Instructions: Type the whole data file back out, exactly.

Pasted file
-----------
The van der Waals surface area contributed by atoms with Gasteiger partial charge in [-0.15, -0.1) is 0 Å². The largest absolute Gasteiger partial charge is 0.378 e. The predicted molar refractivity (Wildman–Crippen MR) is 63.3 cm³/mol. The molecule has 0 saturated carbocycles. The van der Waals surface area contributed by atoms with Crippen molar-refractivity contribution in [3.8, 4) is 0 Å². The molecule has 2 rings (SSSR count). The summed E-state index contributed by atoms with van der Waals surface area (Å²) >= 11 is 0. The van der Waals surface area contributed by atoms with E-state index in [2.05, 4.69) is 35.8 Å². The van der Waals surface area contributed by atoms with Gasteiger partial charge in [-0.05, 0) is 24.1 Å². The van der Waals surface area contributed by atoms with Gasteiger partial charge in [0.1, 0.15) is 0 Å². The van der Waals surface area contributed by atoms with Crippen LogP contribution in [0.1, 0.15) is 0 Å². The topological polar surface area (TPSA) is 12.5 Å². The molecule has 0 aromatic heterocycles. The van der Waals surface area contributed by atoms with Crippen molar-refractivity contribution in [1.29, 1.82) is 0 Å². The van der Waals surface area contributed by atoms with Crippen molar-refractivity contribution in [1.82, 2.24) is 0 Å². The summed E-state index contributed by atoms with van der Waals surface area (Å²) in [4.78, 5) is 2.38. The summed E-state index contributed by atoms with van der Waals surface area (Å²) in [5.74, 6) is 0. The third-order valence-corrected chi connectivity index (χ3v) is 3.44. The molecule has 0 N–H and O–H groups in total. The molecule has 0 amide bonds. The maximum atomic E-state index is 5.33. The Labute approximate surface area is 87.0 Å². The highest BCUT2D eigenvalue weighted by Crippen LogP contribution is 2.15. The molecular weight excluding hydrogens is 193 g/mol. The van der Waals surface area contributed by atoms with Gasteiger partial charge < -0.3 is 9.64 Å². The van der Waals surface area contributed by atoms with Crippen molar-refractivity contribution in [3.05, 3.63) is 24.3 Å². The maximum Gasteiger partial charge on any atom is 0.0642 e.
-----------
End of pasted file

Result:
The van der Waals surface area contributed by atoms with Gasteiger partial charge in [-0.15, -0.1) is 0 Å². The largest absolute Gasteiger partial charge is 0.378 e. The predicted molar refractivity (Wildman–Crippen MR) is 63.3 cm³/mol. The molecule has 0 saturated carbocycles. The van der Waals surface area contributed by atoms with Crippen molar-refractivity contribution in [3.8, 4) is 0 Å². The molecule has 2 rings (SSSR count). The summed E-state index contributed by atoms with van der Waals surface area (Å²) >= 11 is 0. The van der Waals surface area contributed by atoms with E-state index in [2.05, 4.69) is 35.8 Å². The van der Waals surface area contributed by atoms with Gasteiger partial charge in [-0.05, 0) is 24.1 Å². The van der Waals surface area contributed by atoms with Gasteiger partial charge in [0.1, 0.15) is 0 Å². The van der Waals surface area contributed by atoms with Crippen LogP contribution in [0.1, 0.15) is 0 Å². The topological polar surface area (TPSA) is 12.5 Å². The molecule has 0 aromatic heterocycles. The van der Waals surface area contributed by atoms with Crippen molar-refractivity contribution in [1.29, 1.82) is 0 Å². The van der Waals surface area contributed by atoms with Crippen molar-refractivity contribution in [1.82, 2.24) is 0 Å². The summed E-state index contributed by atoms with van der Waals surface area (Å²) in [4.78, 5) is 2.38. The summed E-state index contributed by atoms with van der Waals surface area (Å²) in [5.74, 6) is 0. The third-order valence-corrected chi connectivity index (χ3v) is 3.44. The molecule has 0 N–H and O–H groups in total. The molecule has 0 amide bonds. The maximum atomic E-state index is 5.33. The Labute approximate surface area is 87.0 Å². The highest BCUT2D eigenvalue weighted by Crippen LogP contribution is 2.15. The molecular weight excluding hydrogens is 193 g/mol. The van der Waals surface area contributed by atoms with Gasteiger partial charge < -0.3 is 9.64 Å². The van der Waals surface area contributed by atoms with Crippen molar-refractivity contribution in [3.05, 3.63) is 24.3 Å². The maximum Gasteiger partial charge on any atom is 0.0642 e.